COLLEGE PARK, MD, October 11, 2019 -- The American Physical Society (APS) is pleased to recognize the Mount Wilson Observatory in Los Angeles, California and the Adler Planetarium in Chicago, Illinois as the 2019 APS Historic Sites awardees for their long-standing traditions of discovery and innovation in physics. Each site will receive a plaque that acknowledges its exemplary contributions to the scientific enterprise.
The APS Historic Sites initiative works to increase public awareness of noteworthy physics-related events and discoveries. Each year, APS chooses a select number of sites of member-nominated sites to be formally recognized.
Mount Wilson Observatory (Los Angeles, California)
At this site, the innovative 100-inch telescope, realized by George Ellery Hale in 1917, empowered astronomers to discover aspects and mysteries of our Cosmos. Edwin Hubble ascertained the distance to Andromeda, proving the existence of galaxies beyond ours. Hubble and Milton Humason amassed evidence that the universe is expanding. Walter Baade identified distinct stellar populations from which to obtain better estimates of the size and age of the universe.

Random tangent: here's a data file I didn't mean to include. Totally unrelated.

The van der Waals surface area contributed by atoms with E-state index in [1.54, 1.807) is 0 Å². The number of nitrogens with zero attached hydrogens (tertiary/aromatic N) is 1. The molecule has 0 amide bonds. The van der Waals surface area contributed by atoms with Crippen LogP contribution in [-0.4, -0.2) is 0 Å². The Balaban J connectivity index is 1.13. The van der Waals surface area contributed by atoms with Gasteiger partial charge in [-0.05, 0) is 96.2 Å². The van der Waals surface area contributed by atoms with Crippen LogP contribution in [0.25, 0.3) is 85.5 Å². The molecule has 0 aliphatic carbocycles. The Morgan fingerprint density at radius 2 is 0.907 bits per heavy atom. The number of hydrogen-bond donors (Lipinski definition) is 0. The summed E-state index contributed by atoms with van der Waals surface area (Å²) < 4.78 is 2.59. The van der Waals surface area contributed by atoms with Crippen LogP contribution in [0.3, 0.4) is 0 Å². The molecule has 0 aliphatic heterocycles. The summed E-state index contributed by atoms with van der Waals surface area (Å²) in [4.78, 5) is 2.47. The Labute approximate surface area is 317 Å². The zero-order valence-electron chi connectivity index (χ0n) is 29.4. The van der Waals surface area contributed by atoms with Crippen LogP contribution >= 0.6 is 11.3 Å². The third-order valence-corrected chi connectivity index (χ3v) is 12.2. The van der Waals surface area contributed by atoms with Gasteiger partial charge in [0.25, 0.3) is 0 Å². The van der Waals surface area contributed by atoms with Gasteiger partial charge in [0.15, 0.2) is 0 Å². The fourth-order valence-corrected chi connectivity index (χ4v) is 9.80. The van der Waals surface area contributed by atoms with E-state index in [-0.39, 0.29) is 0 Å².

On Saturday, October 19, there will be a plaque dedication event at the observatory. The event is open to the public, contact Lynn Tejada (firstname.lastname@example.org) for more information.
Adler Planetarium (Chicago, Illinois)
Since its opening in 1930, the Adler Planetarium has contributed immeasurably to the dissemination of exciting discoveries in astronomy and astrophysics. It is the oldest public planetarium in the Western Hemisphere. The museum houses one of the greatest collections of historic astronomical instruments in the world, spanning nine centuries of human efforts to understand the universe. Millions of visitors have enjoyed vivid sky shows, presentations on space science and interplanetary exploration, hands-on activities and inspiring educational programs.
Learn more by visiting go.aps.org/historic-sites or contacting email@example.com.
The American Physical Society (aps.org) is a nonprofit membership organization working to advance and diffuse the knowledge of physics through its outstanding research journals, scientific meetings, and education, outreach, advocacy, and international activities. APS represents over 55,000 members, including physicists in academia, national laboratories, and industry in the United States and throughout the world. Society offices are located in College Park, Maryland (Headquarters), Ridge, New York, and Washington, DC.